> travel to express around 400 different genes. Of course, it previously
> depends on the dominant sigma factors (if sigma 70 dominates, it is OK,
> otherwise there might be problems with the previous sequence). Well, most
> of this narrative is fictitious, but the problem is how do you express in
> "rule-mediated" statements this type of half-known tremendous complexity?
> How do you handle the very different signaling capabilities/properties of
> one component systems, two components, three components, and above all, the
> sigma factors --that in my view are most of them essential for connecting
> with the life cycle; they represent the equivalent to our "moods" and
> "emotions". Otherwise I think he is quite right in the conflation of signs
> and sign-users at the sub-viral level. I consider it, potentially, a
> breakthrough complementing the symbiotic theory of Lynn Margulis with a new
> viral (sub-viral) branch, plus the well-known archeal and eubacterial ones.
>
> Unfortunately, the neglect of the life cycle is almost universal. Neither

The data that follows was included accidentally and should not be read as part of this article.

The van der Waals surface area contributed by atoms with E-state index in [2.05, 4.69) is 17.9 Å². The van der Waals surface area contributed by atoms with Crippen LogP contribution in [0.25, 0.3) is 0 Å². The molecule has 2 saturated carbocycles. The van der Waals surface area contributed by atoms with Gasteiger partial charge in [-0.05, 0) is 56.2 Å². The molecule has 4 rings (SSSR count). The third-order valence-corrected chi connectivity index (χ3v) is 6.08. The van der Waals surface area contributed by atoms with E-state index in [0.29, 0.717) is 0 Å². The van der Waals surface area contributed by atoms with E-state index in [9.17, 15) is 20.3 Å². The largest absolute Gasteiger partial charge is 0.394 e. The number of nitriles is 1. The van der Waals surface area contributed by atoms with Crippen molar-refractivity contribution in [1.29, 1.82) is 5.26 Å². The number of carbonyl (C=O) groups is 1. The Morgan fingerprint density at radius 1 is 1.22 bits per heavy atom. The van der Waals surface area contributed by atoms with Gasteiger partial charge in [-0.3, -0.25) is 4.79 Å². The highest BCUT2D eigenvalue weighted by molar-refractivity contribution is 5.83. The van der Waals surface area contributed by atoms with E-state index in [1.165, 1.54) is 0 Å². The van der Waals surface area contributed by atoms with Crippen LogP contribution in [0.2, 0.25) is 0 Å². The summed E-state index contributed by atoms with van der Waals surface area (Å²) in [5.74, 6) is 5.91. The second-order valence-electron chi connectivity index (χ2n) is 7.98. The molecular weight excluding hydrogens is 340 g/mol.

> neuroscientists nor psychologists nor social scientists are sufficiently
> aware of this invisible "water" that permeates all living stuff. Echoing
> some old evolutionary statement, everything should made sense in relation
> with the advancement of the corresponding life cycle. Just the superficial
> observation of human exchanges in our societies, or in whatever historical
> epoch, the conversational small-talk topics, the way people greet each
> other, the gossip media... the condensates of the individuals' info cycles
> are everywhere. A new conceptualization of information as accompanying the
> development of human action for the sake of life cycles and subtending the
> cooperation structures of economic life could have wide multidisciplinary
> interest--I think. (Unfortunately, these adventures are discouraged: Mark
> is terribly right about the sorrow state of our collective brain
> reservoirs--poor universities! kingdoms of conventionalism and tunnel